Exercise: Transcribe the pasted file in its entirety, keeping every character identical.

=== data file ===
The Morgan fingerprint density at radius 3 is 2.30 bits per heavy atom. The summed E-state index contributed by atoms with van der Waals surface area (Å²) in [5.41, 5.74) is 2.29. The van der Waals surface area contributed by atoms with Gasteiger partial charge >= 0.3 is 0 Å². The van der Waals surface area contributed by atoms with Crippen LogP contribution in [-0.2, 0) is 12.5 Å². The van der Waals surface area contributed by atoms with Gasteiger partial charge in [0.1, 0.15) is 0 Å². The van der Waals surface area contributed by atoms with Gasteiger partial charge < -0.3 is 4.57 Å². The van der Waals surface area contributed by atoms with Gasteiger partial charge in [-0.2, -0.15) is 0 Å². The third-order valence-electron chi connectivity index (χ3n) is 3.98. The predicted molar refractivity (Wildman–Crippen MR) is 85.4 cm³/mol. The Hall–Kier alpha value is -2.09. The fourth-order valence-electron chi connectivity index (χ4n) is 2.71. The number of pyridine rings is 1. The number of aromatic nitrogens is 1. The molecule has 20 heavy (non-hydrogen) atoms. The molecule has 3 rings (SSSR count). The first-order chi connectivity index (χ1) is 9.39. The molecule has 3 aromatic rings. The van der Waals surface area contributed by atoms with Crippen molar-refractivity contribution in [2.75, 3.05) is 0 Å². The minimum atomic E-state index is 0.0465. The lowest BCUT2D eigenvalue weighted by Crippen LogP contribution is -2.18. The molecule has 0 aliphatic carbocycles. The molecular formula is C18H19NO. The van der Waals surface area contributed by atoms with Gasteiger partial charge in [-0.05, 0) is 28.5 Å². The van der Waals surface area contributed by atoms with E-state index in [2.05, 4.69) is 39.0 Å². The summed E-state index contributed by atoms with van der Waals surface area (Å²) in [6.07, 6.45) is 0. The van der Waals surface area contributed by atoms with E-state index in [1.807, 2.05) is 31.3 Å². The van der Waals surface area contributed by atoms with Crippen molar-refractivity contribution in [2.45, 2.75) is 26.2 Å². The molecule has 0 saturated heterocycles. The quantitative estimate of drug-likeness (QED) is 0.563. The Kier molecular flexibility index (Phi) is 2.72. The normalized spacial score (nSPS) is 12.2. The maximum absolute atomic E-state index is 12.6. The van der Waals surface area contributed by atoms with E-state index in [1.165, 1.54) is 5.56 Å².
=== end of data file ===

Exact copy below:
The Morgan fingerprint density at radius 3 is 2.30 bits per heavy atom. The summed E-state index contributed by atoms with van der Waals surface area (Å²) in [5.41, 5.74) is 2.29. The van der Waals surface area contributed by atoms with Gasteiger partial charge >= 0.3 is 0 Å². The van der Waals surface area contributed by atoms with Crippen LogP contribution in [-0.2, 0) is 12.5 Å². The van der Waals surface area contributed by atoms with Gasteiger partial charge in [0.1, 0.15) is 0 Å². The van der Waals surface area contributed by atoms with Gasteiger partial charge < -0.3 is 4.57 Å². The van der Waals surface area contributed by atoms with Gasteiger partial charge in [-0.2, -0.15) is 0 Å². The third-order valence-electron chi connectivity index (χ3n) is 3.98. The predicted molar refractivity (Wildman–Crippen MR) is 85.4 cm³/mol. The Hall–Kier alpha value is -2.09. The fourth-order valence-electron chi connectivity index (χ4n) is 2.71. The number of pyridine rings is 1. The number of aromatic nitrogens is 1. The molecule has 20 heavy (non-hydrogen) atoms. The molecule has 3 rings (SSSR count). The first-order chi connectivity index (χ1) is 9.39. The molecule has 3 aromatic rings. The van der Waals surface area contributed by atoms with Crippen molar-refractivity contribution in [2.75, 3.05) is 0 Å². The minimum atomic E-state index is 0.0465. The lowest BCUT2D eigenvalue weighted by Crippen LogP contribution is -2.18. The molecule has 0 aliphatic carbocycles. The molecular formula is C18H19NO. The van der Waals surface area contributed by atoms with Gasteiger partial charge in [-0.05, 0) is 28.5 Å². The van der Waals surface area contributed by atoms with E-state index in [2.05, 4.69) is 39.0 Å². The summed E-state index contributed by atoms with van der Waals surface area (Å²) in [6.07, 6.45) is 0. The van der Waals surface area contributed by atoms with E-state index in [1.807, 2.05) is 31.3 Å². The van der Waals surface area contributed by atoms with Crippen molar-refractivity contribution in [2.45, 2.75) is 26.2 Å². The molecule has 0 saturated heterocycles. The quantitative estimate of drug-likeness (QED) is 0.563. The Kier molecular flexibility index (Phi) is 2.72. The normalized spacial score (nSPS) is 12.2. The maximum absolute atomic E-state index is 12.6. The van der Waals surface area contributed by atoms with E-state index in [1.165, 1.54) is 5.56 Å².